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Education funding

Imagine E-12 educators coming back to school and their buildings were fully staffed with teachers, education support professionals and other educators.

Imagine if there were enough counselors and mental health professionals available to meet the needs of all the students.

It’s not easy. Even before the pandemic and 12 straight months of historically high inflation put unprecedented pressure on school budgets, the state’s investment in public schools had declined for two decades, after accounting for the rising costs of goods and services.

The cumulative result is staff shortages, a mental health crisis, increasing class sizes and unhealthy buildings. Schools are struggling to offer art, music, sports and technical education. Inequality between districts is growing as some local taxpayers approve levies and some don’t.

It’s time to fully fund education so our students can get one-on-one time with their educators, learn in modern buildings, and get all the services they need. And it’s time for educators to receive the compensation, from their first day through retirement, that they deserve as respected professionals.

Gov. Tim Walz and pro-education legislators have made education their top budget priority, including passing a budget in 2021 with the largest per-pupil increase in 15 years. To recover from the pandemic and overcome inflation, educators need more champions for students at the Capitol and Congress.

Five things to know:

  1. This spring, Walz and the Minnesota House budgeted $1 billion of the state’s $9.2 billion budget surplus for public schools – but GOP lawmakers walked away without a final agreement.
  2. The think tank North Star Policy Action reports that over the last 20 years, per pupil state aid received by Minnesota school districts has declined by 20 percent, after adjusting for inflation.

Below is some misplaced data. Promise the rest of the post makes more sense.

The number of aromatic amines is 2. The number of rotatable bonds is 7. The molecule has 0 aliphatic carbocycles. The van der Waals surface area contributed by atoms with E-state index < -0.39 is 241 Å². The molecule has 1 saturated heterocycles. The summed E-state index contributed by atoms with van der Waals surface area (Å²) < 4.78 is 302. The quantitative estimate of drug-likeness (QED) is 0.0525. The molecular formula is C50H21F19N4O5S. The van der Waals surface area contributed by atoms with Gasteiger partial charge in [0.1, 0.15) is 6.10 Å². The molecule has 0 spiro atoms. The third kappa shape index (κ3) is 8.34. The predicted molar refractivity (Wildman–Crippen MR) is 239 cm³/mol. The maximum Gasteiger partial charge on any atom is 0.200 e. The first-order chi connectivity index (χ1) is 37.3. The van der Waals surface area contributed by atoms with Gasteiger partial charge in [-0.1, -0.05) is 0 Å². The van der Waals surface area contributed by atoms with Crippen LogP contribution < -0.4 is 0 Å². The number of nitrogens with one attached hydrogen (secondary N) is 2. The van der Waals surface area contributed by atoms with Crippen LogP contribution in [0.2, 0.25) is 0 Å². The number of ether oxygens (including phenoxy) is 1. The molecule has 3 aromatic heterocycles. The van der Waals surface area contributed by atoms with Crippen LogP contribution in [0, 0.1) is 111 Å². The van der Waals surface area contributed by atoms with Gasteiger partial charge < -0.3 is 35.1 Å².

3. Despite a 140-percent increase in per pupil school property taxes, such as local levies, real per pupil school district revenue has fallen by over 6 percent since 2003, according to North Star.
  4. To make matters worse, the think tank predicts declining state aid and district will continue falling during the next two years unless the Legislature acts to increase funding.
  5. Congress has failed to live up to its promise to pay 40 percent of special education costs, which means districts are now covering over $700 million in expenses that the federal and state governments should pay.

Taking charge:

  • The governor and members of the state House and Senate make the decisions about how much revenue to raise and how much public money to invest in public education.
  • The governor’s budget sets the terms of the debate on education spending. The governor can veto budgets that don’t invest enough in education, or invest in the wrong programs.
  • The failure of Congress to pay its share of the state’s special education costs forces state and local taxpayers to pay more. We must elect U.S. representatives who will do better.
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